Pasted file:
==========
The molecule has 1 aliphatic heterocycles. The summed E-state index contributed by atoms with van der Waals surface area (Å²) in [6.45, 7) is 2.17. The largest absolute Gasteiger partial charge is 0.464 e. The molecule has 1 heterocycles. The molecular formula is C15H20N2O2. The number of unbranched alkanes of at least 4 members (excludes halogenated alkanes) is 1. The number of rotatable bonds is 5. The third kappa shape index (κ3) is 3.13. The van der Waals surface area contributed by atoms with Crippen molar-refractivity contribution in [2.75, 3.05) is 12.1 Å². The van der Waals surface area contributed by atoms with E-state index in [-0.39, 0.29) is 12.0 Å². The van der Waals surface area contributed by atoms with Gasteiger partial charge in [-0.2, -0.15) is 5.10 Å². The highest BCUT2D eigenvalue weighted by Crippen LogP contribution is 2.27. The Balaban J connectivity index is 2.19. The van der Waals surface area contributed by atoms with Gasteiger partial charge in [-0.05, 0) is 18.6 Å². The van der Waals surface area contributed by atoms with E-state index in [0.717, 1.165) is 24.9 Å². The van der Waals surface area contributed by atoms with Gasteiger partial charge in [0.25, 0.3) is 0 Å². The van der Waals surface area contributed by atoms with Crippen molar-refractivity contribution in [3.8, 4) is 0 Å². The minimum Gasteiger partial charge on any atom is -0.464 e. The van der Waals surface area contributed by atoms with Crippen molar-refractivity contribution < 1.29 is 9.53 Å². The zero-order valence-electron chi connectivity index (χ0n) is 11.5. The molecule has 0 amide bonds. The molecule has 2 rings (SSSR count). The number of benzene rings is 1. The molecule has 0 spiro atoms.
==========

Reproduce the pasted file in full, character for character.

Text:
The molecule has 1 aliphatic heterocycles. The summed E-state index contributed by atoms with van der Waals surface area (Å²) in [6.45, 7) is 2.17. The largest absolute Gasteiger partial charge is 0.464 e. The molecule has 1 heterocycles. The molecular formula is C15H20N2O2. The number of unbranched alkanes of at least 4 members (excludes halogenated alkanes) is 1. The number of rotatable bonds is 5. The third kappa shape index (κ3) is 3.13. The van der Waals surface area contributed by atoms with Crippen molar-refractivity contribution in [2.75, 3.05) is 12.1 Å². The van der Waals surface area contributed by atoms with E-state index in [-0.39, 0.29) is 12.0 Å². The van der Waals surface area contributed by atoms with Gasteiger partial charge in [-0.2, -0.15) is 5.10 Å². The highest BCUT2D eigenvalue weighted by Crippen LogP contribution is 2.27. The Balaban J connectivity index is 2.19. The van der Waals surface area contributed by atoms with Gasteiger partial charge in [-0.05, 0) is 18.6 Å². The van der Waals surface area contributed by atoms with E-state index in [0.717, 1.165) is 24.9 Å². The van der Waals surface area contributed by atoms with Gasteiger partial charge in [0.25, 0.3) is 0 Å². The van der Waals surface area contributed by atoms with Crippen molar-refractivity contribution in [3.8, 4) is 0 Å². The minimum Gasteiger partial charge on any atom is -0.464 e. The van der Waals surface area contributed by atoms with Crippen molar-refractivity contribution < 1.29 is 9.53 Å². The zero-order valence-electron chi connectivity index (χ0n) is 11.5. The molecule has 0 amide bonds. The molecule has 2 rings (SSSR count). The number of benzene rings is 1. The molecule has 0 spiro atoms.